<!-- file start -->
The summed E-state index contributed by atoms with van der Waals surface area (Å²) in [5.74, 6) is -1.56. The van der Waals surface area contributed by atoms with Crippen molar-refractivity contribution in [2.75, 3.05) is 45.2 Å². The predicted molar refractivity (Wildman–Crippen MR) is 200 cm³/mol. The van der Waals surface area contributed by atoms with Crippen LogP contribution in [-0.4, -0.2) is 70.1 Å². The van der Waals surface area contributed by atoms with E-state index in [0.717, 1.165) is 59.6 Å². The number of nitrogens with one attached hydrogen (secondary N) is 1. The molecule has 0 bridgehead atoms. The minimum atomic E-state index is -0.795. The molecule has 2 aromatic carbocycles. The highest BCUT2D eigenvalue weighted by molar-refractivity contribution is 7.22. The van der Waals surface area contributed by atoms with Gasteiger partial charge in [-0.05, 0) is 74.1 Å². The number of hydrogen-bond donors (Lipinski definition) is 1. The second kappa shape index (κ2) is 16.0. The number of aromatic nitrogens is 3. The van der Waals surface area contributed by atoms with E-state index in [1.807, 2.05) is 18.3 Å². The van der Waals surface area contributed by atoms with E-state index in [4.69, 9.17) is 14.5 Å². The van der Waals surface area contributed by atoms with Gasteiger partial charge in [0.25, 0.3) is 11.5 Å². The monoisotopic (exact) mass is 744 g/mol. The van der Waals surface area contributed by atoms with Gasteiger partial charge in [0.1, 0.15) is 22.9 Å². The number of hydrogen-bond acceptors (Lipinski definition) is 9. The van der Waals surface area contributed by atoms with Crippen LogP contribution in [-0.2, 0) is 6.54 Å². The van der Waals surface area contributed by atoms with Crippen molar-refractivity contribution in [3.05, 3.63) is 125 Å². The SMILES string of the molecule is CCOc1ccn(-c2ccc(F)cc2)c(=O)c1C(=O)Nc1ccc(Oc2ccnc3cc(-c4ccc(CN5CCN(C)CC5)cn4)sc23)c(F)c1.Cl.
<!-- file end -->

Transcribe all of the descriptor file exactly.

The summed E-state index contributed by atoms with van der Waals surface area (Å²) in [5.74, 6) is -1.56. The van der Waals surface area contributed by atoms with Crippen molar-refractivity contribution in [2.75, 3.05) is 45.2 Å². The predicted molar refractivity (Wildman–Crippen MR) is 200 cm³/mol. The van der Waals surface area contributed by atoms with Crippen LogP contribution in [-0.4, -0.2) is 70.1 Å². The van der Waals surface area contributed by atoms with E-state index in [0.717, 1.165) is 59.6 Å². The number of nitrogens with one attached hydrogen (secondary N) is 1. The molecule has 0 bridgehead atoms. The minimum atomic E-state index is -0.795. The molecule has 2 aromatic carbocycles. The highest BCUT2D eigenvalue weighted by molar-refractivity contribution is 7.22. The van der Waals surface area contributed by atoms with Gasteiger partial charge in [-0.05, 0) is 74.1 Å². The number of hydrogen-bond donors (Lipinski definition) is 1. The second kappa shape index (κ2) is 16.0. The number of aromatic nitrogens is 3. The van der Waals surface area contributed by atoms with E-state index in [1.807, 2.05) is 18.3 Å². The van der Waals surface area contributed by atoms with E-state index in [4.69, 9.17) is 14.5 Å². The van der Waals surface area contributed by atoms with Gasteiger partial charge in [0.25, 0.3) is 11.5 Å². The monoisotopic (exact) mass is 744 g/mol. The van der Waals surface area contributed by atoms with Gasteiger partial charge in [0.1, 0.15) is 22.9 Å². The number of hydrogen-bond acceptors (Lipinski definition) is 9. The van der Waals surface area contributed by atoms with Crippen LogP contribution in [-0.2, 0) is 6.54 Å². The van der Waals surface area contributed by atoms with Crippen molar-refractivity contribution in [3.05, 3.63) is 125 Å². The SMILES string of the molecule is CCOc1ccn(-c2ccc(F)cc2)c(=O)c1C(=O)Nc1ccc(Oc2ccnc3cc(-c4ccc(CN5CCN(C)CC5)cn4)sc23)c(F)c1.Cl.